Human connection has been identified by the World Health Organization as a key determinant of health, loneliness is bad for us. Our social support network seems to be just as important as a cardio workout, a kale smoothie or a good night’s sleep. What is a good relationship? It is determined by quality and quantity – the support and encouragement that you feel and the frequency of the connection.  We live longer and healthier lives with less heart disease and improved mental health when we live together.

Society has been criticized for creating lonely silos through the increased presence of technology; however, it will be technology that saves our lives and keeps us connected more than ever.  Social interaction is hearing a human voice, seeing a facial expression and sensing a common emotion. Interestingly, human touch has not been found to be as crucial to creating solid relationships. Throughout our lives, we use human relationships to raise children, develop purpose and support each other’s independence. Safe and supportive communities will help us live healthier lives where human connection is valued and becomes built-in to our society.

Health Benefits of Human Connection

  • Reduced Blood Pressure
  • Improved Memory Recall
  • Reduced Childhood Obesity
  • Better initiation of REM Sleep cycles
  • Better moods with less anxiety
  • Reduced risk of early death comparable to quitting smoking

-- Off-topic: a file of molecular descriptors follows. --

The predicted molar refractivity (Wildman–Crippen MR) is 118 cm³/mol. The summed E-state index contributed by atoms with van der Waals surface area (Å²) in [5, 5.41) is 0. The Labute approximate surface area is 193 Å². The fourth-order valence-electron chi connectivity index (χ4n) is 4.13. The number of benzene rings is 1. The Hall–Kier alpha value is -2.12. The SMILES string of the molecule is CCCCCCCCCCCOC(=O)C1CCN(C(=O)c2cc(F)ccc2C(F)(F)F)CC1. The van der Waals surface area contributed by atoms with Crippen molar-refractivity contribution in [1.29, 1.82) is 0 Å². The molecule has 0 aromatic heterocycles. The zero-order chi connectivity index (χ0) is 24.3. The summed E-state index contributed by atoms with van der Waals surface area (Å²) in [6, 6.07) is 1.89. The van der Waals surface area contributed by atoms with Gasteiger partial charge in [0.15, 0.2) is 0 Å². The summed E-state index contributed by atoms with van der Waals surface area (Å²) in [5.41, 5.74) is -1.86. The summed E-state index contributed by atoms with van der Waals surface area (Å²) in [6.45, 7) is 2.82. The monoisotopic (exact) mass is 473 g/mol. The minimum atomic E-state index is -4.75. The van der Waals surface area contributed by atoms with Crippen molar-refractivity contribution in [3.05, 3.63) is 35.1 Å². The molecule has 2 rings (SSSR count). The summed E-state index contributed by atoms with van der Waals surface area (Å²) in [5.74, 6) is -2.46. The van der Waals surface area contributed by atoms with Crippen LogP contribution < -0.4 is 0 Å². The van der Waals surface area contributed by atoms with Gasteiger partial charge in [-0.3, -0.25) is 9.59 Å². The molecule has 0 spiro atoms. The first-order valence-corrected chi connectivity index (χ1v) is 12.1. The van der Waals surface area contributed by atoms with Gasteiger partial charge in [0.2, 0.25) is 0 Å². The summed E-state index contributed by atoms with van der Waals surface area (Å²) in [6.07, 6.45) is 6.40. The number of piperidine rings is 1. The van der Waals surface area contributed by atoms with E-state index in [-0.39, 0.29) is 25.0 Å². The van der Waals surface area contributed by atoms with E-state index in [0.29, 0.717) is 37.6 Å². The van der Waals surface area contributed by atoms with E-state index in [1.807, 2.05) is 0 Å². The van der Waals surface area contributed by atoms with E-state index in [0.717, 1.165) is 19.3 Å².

• Improved immunity during times of stress

Positive Relationship Checklists

  1. Respect each others beliefs and opinions
  2. Communicate about ideas, feelings and thoughts
  3. Have decision-making equality
  4. Spend time together while still enjoying personal space
  5. Be honest but still respect privacy.
Nature’s image of powerful connections.
Photo by Robert Anasch on Unsplash

https://www.idas.org.uk/wp-content/uploads/2014/04/healthy-relationships-checklist.pdf

This link is a one pager on healthy, unhealthy and abusive relationship characteristics.

How to Increase your Social Connections

  • Reach out to a friend who you share a common experience or connection
  • Share a meal time conversation about recipes and tastes
  • Join a group activity like an online course and meet others with similar interests
  • At gatherings, even virtual, listen to what others are saying and respond with interest
  • Organize your family photos and share them with your memories
  • Find new shared interests with those who are living in the same house as you
  • Do a random good deed for someone you care about

Resources

The Canadian Mental Health Association provides a nice summary of the importance of human connection

https://theconversation.com/social-distancing-can-make-you-lonely-heres-how-to-stay-connected-when-youre-in-lockdown-133693

Here’s a specific resource for staying connected during Covid-19

Sing along with Sister Sledge for a reminder of great human connection.

Leave a Reply

Your email address will not be published. Required fields are marked *